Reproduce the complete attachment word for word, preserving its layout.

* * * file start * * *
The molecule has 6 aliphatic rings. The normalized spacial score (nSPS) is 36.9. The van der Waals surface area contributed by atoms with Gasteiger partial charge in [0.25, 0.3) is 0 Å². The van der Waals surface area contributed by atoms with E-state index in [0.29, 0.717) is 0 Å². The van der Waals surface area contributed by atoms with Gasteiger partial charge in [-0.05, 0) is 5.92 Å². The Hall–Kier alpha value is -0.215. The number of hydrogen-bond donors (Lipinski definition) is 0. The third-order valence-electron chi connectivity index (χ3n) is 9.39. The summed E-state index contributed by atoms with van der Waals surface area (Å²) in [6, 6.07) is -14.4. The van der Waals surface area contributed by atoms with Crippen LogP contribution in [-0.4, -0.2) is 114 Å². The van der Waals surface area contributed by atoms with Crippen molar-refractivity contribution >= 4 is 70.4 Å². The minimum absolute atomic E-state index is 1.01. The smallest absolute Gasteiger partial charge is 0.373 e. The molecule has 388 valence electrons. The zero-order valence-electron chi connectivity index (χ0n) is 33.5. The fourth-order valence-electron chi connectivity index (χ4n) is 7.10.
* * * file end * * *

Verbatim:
The molecule has 6 aliphatic rings. The normalized spacial score (nSPS) is 36.9. The van der Waals surface area contributed by atoms with Gasteiger partial charge in [0.25, 0.3) is 0 Å². The van der Waals surface area contributed by atoms with E-state index in [0.29, 0.717) is 0 Å². The van der Waals surface area contributed by atoms with Gasteiger partial charge in [-0.05, 0) is 5.92 Å². The Hall–Kier alpha value is -0.215. The number of hydrogen-bond donors (Lipinski definition) is 0. The third-order valence-electron chi connectivity index (χ3n) is 9.39. The summed E-state index contributed by atoms with van der Waals surface area (Å²) in [6, 6.07) is -14.4. The van der Waals surface area contributed by atoms with Crippen LogP contribution in [-0.4, -0.2) is 114 Å². The van der Waals surface area contributed by atoms with Crippen molar-refractivity contribution >= 4 is 70.4 Å². The minimum absolute atomic E-state index is 1.01. The smallest absolute Gasteiger partial charge is 0.373 e. The molecule has 388 valence electrons. The zero-order valence-electron chi connectivity index (χ0n) is 33.5. The fourth-order valence-electron chi connectivity index (χ4n) is 7.10.